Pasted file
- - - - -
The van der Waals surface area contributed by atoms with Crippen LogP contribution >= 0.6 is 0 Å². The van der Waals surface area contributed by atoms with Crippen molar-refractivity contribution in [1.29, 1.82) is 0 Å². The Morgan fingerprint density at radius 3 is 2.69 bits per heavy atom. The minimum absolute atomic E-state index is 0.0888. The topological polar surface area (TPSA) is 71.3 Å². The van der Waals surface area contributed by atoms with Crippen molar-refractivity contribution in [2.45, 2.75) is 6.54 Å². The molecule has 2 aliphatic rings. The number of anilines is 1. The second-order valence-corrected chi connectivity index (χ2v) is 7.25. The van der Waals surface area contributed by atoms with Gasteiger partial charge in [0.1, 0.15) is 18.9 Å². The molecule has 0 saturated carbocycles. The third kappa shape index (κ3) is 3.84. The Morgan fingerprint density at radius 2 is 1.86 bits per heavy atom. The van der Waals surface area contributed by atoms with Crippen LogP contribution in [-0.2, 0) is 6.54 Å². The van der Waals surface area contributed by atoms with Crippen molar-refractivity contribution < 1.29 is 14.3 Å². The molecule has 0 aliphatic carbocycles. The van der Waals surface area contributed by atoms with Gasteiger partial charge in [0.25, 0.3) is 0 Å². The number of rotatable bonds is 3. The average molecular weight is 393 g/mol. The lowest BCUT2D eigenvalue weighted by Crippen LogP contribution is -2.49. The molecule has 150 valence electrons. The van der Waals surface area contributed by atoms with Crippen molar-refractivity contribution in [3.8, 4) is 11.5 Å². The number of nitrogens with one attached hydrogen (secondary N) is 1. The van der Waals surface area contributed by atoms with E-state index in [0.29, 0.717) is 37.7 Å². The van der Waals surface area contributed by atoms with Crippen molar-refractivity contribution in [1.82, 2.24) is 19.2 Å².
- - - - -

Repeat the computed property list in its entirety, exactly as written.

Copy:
The van der Waals surface area contributed by atoms with Crippen LogP contribution >= 0.6 is 0 Å². The van der Waals surface area contributed by atoms with Crippen molar-refractivity contribution in [1.29, 1.82) is 0 Å². The Morgan fingerprint density at radius 3 is 2.69 bits per heavy atom. The minimum absolute atomic E-state index is 0.0888. The topological polar surface area (TPSA) is 71.3 Å². The van der Waals surface area contributed by atoms with Crippen molar-refractivity contribution in [2.45, 2.75) is 6.54 Å². The molecule has 2 aliphatic rings. The number of anilines is 1. The second-order valence-corrected chi connectivity index (χ2v) is 7.25. The van der Waals surface area contributed by atoms with Gasteiger partial charge in [0.1, 0.15) is 18.9 Å². The molecule has 0 saturated carbocycles. The third kappa shape index (κ3) is 3.84. The Morgan fingerprint density at radius 2 is 1.86 bits per heavy atom. The van der Waals surface area contributed by atoms with Crippen LogP contribution in [-0.2, 0) is 6.54 Å². The van der Waals surface area contributed by atoms with Crippen molar-refractivity contribution < 1.29 is 14.3 Å². The molecule has 0 aliphatic carbocycles. The van der Waals surface area contributed by atoms with Gasteiger partial charge in [0.25, 0.3) is 0 Å². The number of rotatable bonds is 3. The average molecular weight is 393 g/mol. The lowest BCUT2D eigenvalue weighted by Crippen LogP contribution is -2.49. The molecule has 150 valence electrons. The van der Waals surface area contributed by atoms with Crippen molar-refractivity contribution in [3.8, 4) is 11.5 Å². The number of nitrogens with one attached hydrogen (secondary N) is 1. The van der Waals surface area contributed by atoms with E-state index in [0.29, 0.717) is 37.7 Å². The van der Waals surface area contributed by atoms with Crippen molar-refractivity contribution in [1.82, 2.24) is 19.2 Å².